TV Execs Express Frustration With Development Schedule, Dependence on Nielsen


Despite their renewed optimism about the state of the broadcast business, frustration percolated to the surface about the way TV shows are bought, developed, produced and promoted during the HRTS annual Network Chiefs Newsmaker Luncheon in Beverly Hills on Wednesday.

Fox entertainment president Kevin Reilly said that having all the networks take pitches, make pilots, do schedules and launch shows on the same time cycle is “stupid, highly inefficient, wasteful and not good for anyone in this room.”

Reilly called for new ways to look at the business where there isn’t a bottleneck every year. “You look at the shows that have survived at the end of the season – created by the world’s best? It’s kind of embarrassing,” added Reilly.

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Reilly, who has headed programming at Fox since 2007, was joined on the panel by ABC’s Paul Lee, who is in his second year on the job; Nina Tassler, who has been doing her job at CBS since 2004; and two first chiefs only on the job since earlier this year, Jennifer Salke of NBC and Mark Pedowitz of The CW Network. Survivor host and executive producer Jeff Probst was the moderator.

There was also frustration expressed over ratings and the dependence on the Nielsen company to measure audiences. “No audience member should go uncounted,” said Tassler.

Reilly said with the growth of new ways to measure viewership the time has come to find “more of our own sources of data.”

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He said it was absurd some small markets still depend on a system where viewers fill in handwritten ratings diaries.

Salke said “there has to be a push back on the accuracy of that measurement.” But she said when a show does get big numbers, she usually finds she agrees it is because it is a great show. “But I’m an optimist,” added Salke. “I get made fun of for it all the time. But I believe great shows are great.”

The good news was that the fear of competition from the digital and online world that gripped the networks only a few years ago has eased. “It all still starts on broadcast,” said Tassler. “(Digital) is an added value.”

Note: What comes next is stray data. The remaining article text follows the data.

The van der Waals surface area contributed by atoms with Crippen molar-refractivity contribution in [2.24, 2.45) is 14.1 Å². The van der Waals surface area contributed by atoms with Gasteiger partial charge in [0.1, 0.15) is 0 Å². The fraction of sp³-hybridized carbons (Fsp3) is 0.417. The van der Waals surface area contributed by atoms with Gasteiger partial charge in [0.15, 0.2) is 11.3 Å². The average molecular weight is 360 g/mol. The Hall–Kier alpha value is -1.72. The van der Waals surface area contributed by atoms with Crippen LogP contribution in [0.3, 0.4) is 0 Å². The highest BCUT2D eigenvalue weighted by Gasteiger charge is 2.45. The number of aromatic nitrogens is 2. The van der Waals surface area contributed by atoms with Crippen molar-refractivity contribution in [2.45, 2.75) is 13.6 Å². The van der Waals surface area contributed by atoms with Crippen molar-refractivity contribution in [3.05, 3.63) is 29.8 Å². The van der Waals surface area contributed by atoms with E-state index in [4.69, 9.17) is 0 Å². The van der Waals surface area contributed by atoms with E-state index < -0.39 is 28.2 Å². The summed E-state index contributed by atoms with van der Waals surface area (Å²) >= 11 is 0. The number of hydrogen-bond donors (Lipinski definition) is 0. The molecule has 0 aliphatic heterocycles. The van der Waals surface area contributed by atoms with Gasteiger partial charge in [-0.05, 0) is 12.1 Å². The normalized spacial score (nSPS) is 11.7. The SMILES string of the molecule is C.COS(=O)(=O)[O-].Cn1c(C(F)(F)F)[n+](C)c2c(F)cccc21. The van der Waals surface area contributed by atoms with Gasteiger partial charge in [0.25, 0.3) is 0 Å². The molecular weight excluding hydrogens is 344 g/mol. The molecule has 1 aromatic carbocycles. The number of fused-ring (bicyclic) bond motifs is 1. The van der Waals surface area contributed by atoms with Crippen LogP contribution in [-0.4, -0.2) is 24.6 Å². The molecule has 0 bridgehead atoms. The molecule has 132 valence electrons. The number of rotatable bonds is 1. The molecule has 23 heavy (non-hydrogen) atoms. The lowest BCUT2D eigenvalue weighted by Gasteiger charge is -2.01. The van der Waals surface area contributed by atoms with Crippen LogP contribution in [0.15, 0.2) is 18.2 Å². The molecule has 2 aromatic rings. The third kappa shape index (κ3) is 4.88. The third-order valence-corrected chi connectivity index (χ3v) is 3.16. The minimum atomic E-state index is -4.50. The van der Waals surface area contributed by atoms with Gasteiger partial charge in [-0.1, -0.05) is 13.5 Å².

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“Is this a time of optimism or of a threat?” asked Lee in response to a question by Probst. “I think it’s a time of evolution. Your measurements for success have changed.”

Lee said that in the past the networks only had one major source of revenue – from broadcast advertising. “Now we have dual revenue streams,” he said., ticking off the growth in retransmission payments, international sales and most recently deals with Netflix, Amazon and others in the digital realm.

While content still starts with broadcast, Lee added that now digital can provide a platform to promote shows even before they go on the air, what he called “a viral storm.”

He cited the new ABC show Suburgatory as an example of where promotions and early sampling helped build interest. “it can really create a buzz,” said Lee.

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Tassler agreed that Netflix and other digital platforms are “a great option for us,” but warned that the important thing was to make sure it did not cannibalized the existing businesses of domestic syndication and international sales.

Lee and other said there was also an influx of talent from the film business into TV as fewer movies are made, and this has added a new level of creativity. Salke noted it has also meant taking even more show pitches as they look for new product.

The HRTS luncheon was also the occasion for Lionsgate’s Kevin Beggs to hand over the gavel to the groups new president Sean Perry of William Morris Endeavor. Beggs said that during his three years leading the group, membership had increased from about 600 to over 1,400 members, mostly in Los Angeles and New York.
 

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